If it was a privilege to be there, it was also a torture. It was May, the height of summer, I wilted in the intense, dry heat, having come straight from a British winter. It was there that I experienced the worst lunch of my life. I was hungry and thirsty. Lunch was late. When it came, it was green, unripe, sour-enough- to-take-the-skin-off-your-teeth mango – with a dash of salt to taste.  I preferred to starve, but forced myself.

However, when it comes to ripe mangos – especially in the heat – there is nothing finer. Many years later, in similar circumstances in Tanzania, my companion and I rested under an enormous wild mango tree and enjoyed the small sweet mangos that the monkeys feeding above kept raining down on us.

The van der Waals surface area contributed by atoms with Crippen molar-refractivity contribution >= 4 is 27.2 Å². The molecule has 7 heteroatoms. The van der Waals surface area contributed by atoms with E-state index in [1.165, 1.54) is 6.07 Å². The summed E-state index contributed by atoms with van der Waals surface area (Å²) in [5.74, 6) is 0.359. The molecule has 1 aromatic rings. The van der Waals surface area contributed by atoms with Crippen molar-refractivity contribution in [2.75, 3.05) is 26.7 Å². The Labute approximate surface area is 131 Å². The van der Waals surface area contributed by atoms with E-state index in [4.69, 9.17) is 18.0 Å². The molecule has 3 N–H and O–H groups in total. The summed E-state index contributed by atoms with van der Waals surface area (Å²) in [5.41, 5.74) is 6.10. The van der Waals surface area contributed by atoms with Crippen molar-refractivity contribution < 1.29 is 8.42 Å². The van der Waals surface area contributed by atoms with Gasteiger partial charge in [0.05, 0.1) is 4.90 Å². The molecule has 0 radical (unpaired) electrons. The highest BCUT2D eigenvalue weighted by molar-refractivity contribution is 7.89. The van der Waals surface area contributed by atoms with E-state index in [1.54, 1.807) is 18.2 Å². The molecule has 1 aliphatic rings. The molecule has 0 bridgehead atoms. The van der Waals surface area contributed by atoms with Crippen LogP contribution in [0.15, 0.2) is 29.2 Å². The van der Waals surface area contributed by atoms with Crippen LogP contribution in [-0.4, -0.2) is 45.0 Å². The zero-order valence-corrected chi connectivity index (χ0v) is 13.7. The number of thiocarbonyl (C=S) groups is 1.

One afternoon my ITDA Officer host took me to see a tree. It stood alone at the edge of a village with human life going on busily below and around about it. As we approached, my first thought was that the tree was full of very large and very peculiar fruit. In fact it was full of very large fruit-bats – flying foxes – all hanging with their leathery brown wings wrapped around them. This was their customary day-time roost.  It was the first time I had ever seen fruit look back at me.